The bottom-up orgchart

I was drawing up some slides on the results of my annual Ethical Climate Survey yesterday when I came to the unavoidable “Tone from the Top”.

At that point it struck me how this choice of expressions transports the notion of a classical pyramid-shaped hierarchy. I asked myself how this is supposed to fit with our Novartis culture journey to becoming more “unbossed” servant leaders.

This thought had primed me to be in a reflective state of mind about how we “walk the talk”, how our leadership messages and actions are in line with our professed values…

A little while later I looked up some people in our internal organizational charts when a question came to my mind: If we are serious about pursuing an “unbossed” leadership style, creating psychological safety and enabling our employees to be curious and inspired, to pursue experimentability without fear of failure – then why don’t we start by the way we illustrate and talk about our organization?

Why do we still speak of the “tone at the top”, “senior” leadership, “top management”, managers and “subordinates”, people “reporting to” a manager or working “under” a certain person or part of an organization? Why do we say that “under” the CEO’s leadership the organization has achieved this or that? And why do we still draw the org charts top-down with the leaders at the top of the page/organization?

Wittgenstein wrote: “The limits of my language mean the limits of my world.” I like this quote because it expresses so beautifully how the way we speak, the words and expressions we use determine the way we can perceive and understand the universe around us. From another perspective this means that if our language, our categories of thinking and the universe don’t fit together we experience „cognitive dissonance“ which impedes our perception, judgment and decisions.

I took a look into the Unboss book, too. The authors don’t suggest putting the pyramid onto its tip but go farther and suggest “cooking the org chart” until the lines become spaghetti and the organization is an interconnected network with the leaders somewhere in the middle. While I get the idea, I think we are not there yet in my company and even industry. This might come easier to the IT sector or start ups. I think, if you are in the situation that you already have a nice classical pyramid, instead of cooking it, you should first stand it on its tip – like Columbus’s Egg.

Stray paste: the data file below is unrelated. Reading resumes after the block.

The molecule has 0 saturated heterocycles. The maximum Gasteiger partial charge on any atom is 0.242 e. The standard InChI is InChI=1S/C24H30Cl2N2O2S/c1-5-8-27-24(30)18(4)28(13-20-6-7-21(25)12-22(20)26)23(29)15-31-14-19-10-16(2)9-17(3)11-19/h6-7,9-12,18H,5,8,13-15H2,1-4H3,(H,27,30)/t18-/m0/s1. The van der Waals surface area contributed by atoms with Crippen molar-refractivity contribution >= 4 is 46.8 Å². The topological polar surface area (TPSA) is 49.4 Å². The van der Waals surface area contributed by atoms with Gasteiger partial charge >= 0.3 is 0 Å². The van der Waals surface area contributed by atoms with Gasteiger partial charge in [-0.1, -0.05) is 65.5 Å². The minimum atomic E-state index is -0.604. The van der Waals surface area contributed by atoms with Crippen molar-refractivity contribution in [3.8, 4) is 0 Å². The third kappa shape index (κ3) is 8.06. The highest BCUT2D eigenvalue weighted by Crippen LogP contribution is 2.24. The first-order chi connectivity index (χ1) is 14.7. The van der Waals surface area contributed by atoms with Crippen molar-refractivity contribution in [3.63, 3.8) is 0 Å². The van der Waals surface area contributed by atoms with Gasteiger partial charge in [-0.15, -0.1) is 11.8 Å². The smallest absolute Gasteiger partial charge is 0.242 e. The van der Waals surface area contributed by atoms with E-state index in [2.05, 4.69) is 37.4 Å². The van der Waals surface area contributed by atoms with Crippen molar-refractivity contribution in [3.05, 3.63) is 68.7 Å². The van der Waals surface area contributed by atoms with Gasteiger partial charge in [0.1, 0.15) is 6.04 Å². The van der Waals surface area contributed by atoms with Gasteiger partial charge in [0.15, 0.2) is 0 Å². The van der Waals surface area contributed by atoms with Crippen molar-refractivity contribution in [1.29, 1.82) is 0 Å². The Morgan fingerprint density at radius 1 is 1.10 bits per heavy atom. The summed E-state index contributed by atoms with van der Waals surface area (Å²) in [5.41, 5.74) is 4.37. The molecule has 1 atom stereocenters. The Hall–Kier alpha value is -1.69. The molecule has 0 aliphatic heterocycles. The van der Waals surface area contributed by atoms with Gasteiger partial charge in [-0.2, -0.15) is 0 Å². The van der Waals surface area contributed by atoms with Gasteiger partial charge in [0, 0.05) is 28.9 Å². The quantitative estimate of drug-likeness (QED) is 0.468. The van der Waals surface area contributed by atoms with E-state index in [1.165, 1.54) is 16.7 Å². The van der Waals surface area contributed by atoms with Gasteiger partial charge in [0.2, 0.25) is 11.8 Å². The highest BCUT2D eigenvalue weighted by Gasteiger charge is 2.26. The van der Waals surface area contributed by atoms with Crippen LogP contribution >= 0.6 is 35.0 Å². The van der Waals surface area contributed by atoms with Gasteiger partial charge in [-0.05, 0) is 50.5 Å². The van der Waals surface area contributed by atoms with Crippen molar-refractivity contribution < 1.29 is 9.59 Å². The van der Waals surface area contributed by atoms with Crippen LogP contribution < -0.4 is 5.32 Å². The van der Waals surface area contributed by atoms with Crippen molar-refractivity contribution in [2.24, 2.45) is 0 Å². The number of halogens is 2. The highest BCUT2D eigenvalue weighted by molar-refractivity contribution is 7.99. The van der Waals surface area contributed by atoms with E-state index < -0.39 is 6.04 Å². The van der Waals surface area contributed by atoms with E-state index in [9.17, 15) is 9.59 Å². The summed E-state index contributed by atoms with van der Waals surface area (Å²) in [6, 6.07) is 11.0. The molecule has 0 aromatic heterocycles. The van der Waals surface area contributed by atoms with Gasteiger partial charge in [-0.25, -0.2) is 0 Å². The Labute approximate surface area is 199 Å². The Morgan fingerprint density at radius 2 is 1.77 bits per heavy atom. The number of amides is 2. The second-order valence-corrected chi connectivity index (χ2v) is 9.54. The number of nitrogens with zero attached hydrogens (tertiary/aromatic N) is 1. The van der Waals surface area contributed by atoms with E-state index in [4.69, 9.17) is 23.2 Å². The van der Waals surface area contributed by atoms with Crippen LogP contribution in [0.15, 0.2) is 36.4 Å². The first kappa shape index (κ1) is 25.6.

But when we explain the idea of the “unboss” and of servant leadership, we did use the picture of an inverted pyramid with the tip pointing downwards and the leader at the bottom of the page.

As long leaders are using the classical imagery of an organization accompanied by the vocabulary based on Max Weber‘s and Henri Fayol‘s theories of bureaucratic, hierarchical administrations, how can they truly have grasped the idea of servant leadership let alone convey it in a credible and inspiring way to their organizations?

It’s like a physics professor trying to explain quantum mechanics using only the terminology and formulae of classical mechanics.

How about if we started walking the talk of leadership culture change today and turned all the org charts upside down? Starting with the leader at the bottom of the page and then go up to the people and teams she serves and supports to be their best selves in their daily work. And revise our whole internal company communications around reporting lines, seniority and experience…

Want to join me in advocating for a genuine change in thinking, showing, talking and acting about leadership? Then like and share.

#bottomsup!

Cheers for your weekend

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